Spooky, Empella Frogglegs and earlier TRP cyclocross brakes are great. They stop well, and have a LOT of rim clearance. That's good for preventing mud clogging, and keeping you rolling if your wheel gets knocked out of true.
All of these "Euro" brakes use a similar type of brake pad with a non adjustable straight post:
This, along with the wide profile cantilever design, make dialing in these brakes a little more challenging than others using adjustable v-brake pads (e.g. Avid Shorty).
The geometry of a wide profile cantilever brake is different from a low profile brake. Sheldon Brown had a lot to say about cantilever brake geometry, and it's well worth the read! But note most of the setup tips are geared towards low profile cantilevers. With those, a longer traverse cable gives more pad travel, but less power. It's a balancing act to get best power/travel ratio.
With wide profile cantilevers, things are different. A very short traverse cable is not going to give you better power. In fact, I've found it takes it away. I've found a very long traverse cable, coupled with a wide yoke works best. I try to set up the brake such that the pad is traveling as close to horizontal as possible when it hits the rim:
To do this, you adjust not only the traverse cable length, but also the pad position (e.g. how far it protrudes from the brakes). With a little playing around, you'll find the right spot.
Once you get the geometry dialed in, how do you adjust the toe? Like with any cantilever brakes, you want the front edge of the pad to hit the rim just before the back. That will help prevent chatter on the front end, and squealing on both. Don't go crazy with toe-in adjustment, though. A little squealing is okay!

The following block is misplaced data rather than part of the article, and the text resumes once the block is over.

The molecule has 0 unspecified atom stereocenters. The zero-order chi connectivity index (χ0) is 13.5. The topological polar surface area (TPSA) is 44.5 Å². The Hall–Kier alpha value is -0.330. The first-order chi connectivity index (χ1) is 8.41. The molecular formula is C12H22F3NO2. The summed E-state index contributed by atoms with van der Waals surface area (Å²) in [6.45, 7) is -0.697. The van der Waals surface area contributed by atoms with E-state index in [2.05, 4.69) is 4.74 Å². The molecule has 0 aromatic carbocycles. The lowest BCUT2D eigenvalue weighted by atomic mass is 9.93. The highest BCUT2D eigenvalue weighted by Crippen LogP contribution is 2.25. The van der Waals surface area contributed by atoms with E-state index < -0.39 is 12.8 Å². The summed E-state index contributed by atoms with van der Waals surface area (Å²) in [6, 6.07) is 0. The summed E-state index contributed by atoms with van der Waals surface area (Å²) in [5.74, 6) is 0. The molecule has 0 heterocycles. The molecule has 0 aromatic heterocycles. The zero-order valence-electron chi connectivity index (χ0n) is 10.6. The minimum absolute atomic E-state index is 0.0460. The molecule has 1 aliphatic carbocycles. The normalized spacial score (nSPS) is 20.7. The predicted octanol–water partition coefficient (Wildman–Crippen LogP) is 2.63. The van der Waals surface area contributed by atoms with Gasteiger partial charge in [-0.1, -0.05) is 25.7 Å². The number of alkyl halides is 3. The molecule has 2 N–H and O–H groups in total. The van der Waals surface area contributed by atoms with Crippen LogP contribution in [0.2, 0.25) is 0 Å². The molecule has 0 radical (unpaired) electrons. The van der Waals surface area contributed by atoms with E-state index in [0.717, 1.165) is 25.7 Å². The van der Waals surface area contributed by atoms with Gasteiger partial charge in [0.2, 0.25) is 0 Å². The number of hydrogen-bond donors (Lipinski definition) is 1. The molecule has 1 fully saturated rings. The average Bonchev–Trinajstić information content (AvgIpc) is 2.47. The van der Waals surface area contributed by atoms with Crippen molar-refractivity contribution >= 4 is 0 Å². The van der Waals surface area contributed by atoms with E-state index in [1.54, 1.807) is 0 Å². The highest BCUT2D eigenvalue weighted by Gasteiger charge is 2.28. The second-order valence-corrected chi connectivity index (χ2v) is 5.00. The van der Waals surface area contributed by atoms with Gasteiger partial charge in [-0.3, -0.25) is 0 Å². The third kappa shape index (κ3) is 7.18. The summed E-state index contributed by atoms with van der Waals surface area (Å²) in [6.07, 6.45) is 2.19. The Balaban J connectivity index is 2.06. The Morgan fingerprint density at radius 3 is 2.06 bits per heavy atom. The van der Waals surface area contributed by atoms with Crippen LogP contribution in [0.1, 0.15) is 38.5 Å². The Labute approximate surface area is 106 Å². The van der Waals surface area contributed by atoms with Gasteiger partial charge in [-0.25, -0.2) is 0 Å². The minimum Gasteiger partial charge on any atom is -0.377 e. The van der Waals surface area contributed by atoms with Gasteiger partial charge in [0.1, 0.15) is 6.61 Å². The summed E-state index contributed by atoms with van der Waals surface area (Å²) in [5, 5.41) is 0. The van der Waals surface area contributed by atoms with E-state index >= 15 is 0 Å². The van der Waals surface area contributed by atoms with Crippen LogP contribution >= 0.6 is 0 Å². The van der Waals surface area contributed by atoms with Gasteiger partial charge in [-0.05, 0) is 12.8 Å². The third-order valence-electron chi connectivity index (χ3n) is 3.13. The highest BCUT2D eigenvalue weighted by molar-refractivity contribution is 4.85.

So how do you adjust toe on a non adjustable brake pad? With a big adjustable wrench! Put it on the flat surfaces of the brake bolts, and gently bend. If your frame is in the way, just disconnect the brake cable and pull it away from the frame.
The pads that come with these brakes are usually kind of chunky:
It kind of bugs me. Why do they need to be so big? I don't believe cantilever brakes have enough power to use long brake pads as effectively as they could. It spreads the power of more rim surface, right? Great for v-brakes, maybe not so much for cantilevers.
What I really wanted was to use road pads on my cantilever brakes. And I found some from BBB. These are nice and small, and they work a little better than the big pads I had on before. I'm anxious to see if they help with fork chatter, too. I'll have to wait until I get another pair for the bike that chatters.
It looks like new brakes are coming out that address all the shortcomings of wide profile cantilever brakes. Take the TRP Euro X, for example. They added some pad adjustability and smaller pads. These looks mighty nice, don't they? Another good option - Pauls brakes. They've been around for a long time, and they use adjustable v-brake type cartridge pads.
Regardless, you can get very good results using other Euro brakes available. It just takes a little extra tweaking at first. Once set up, these brakes are quite reliable and bomb proof. I've never had any trouble with them. So give them a try!